Over the next advent season, the man had an amazing experience. As he read and listened to the readings at Mass, he felt he was being called to do something he swore he would never do.

So, one day after Mass, he told his wife he wanted to go for a drive to a special place to do something important.

As they approached the place, his young boys asked, "Daddy, where are we going?" The father explained, "You know my dad died when I was a boy. This is the cemetery where he's buried... next to my little sister."

As the man walked up to the tombstone, he knelt and did what he heard the Word of God telling him to do. He forgave his father.

As he forgave his father, a weight was lifted off his shoulders and he began to cry.

And in his tears of sorrow and joy, the man realized the Father he was really forgiving was God the Father. And the man wept even harder.

God wants into the unhealed and broken parts of our hearts. Jesus Christ wants to take us away from the hustle and bustle of this present world and perform a miracle in our lives.

But we have to be open to letting these miracles happen. And they may not always be the miracles we expect.

In Mark's Gospel today, Jesus uses the word "Ephphatha" when curing the deaf man. We are told in the reading the word means, "be opened." But it also means "be released."

By Jesus healing this deaf-mute, Mark is showing us all that Jesus is opening up people to the word of God.

By taking this man away from the crowds and doing this miracle in private, Jesus is manifesting the love God has for each and every one of us and how it is shown in personal and private ways throughout our lives.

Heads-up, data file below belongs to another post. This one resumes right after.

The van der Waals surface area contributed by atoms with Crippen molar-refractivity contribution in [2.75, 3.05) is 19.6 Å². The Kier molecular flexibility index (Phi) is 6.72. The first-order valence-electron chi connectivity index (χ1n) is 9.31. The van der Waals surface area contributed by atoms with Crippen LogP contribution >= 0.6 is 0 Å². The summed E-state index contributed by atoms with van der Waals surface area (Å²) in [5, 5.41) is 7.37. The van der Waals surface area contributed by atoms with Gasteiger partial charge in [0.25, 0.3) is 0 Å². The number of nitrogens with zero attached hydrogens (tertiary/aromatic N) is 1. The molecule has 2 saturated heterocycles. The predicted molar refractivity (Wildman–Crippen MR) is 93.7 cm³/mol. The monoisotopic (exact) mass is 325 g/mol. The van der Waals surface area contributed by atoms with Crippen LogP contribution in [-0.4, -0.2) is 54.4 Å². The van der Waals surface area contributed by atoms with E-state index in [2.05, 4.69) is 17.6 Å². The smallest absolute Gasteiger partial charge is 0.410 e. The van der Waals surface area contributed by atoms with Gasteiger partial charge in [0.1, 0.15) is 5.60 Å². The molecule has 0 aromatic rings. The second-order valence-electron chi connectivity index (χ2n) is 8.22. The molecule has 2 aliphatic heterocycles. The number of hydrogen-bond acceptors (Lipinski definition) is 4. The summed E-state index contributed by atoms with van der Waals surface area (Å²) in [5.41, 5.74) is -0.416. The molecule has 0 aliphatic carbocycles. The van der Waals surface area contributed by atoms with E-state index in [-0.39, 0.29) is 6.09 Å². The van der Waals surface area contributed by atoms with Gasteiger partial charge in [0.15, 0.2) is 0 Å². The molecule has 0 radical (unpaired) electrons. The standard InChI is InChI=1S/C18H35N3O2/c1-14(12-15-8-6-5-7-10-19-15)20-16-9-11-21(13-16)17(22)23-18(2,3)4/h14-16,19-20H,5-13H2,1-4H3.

The whole Gospel event echoes the words found in our first reading from Isaiah:

"Then will the eyes of the blind be opened, the ears of the deaf be cleared; then will the lame leap like a stag, then the tongue of the mute will sing."

This living water -- the Word of God -- poured out from this ambo at Mass each week is a well-spring for our salvation.

It is living water that bursts forth in the desert of our modern world. And we all know what happens when water bursts forth in the desert? Beautiful new life begins to bloom.

As we drink of this water each week, we are healed by our Lord and Savior. We are given new life and are called to shed our old lives. We are called to "Be strong, fear not!" We enter the Kingdom of God.

For Mark and his readers, Jesus is saying, "Follow me on my way. Care for my people, until there are no longer any sick or hurting people on this earth. But know that in your healing service of others you will experience the same pain that I experienced in making you whole. Stay with me. I will provide the nourishment you need."

I think many of you have probably already guessed as to the identity of the man whose life was changed by the Word of God.

I am forever grateful to my God, for this beautiful faith community, and to Jesus Christ for healing me from the personal tragedies in my life.

I was once deaf. But now I hear.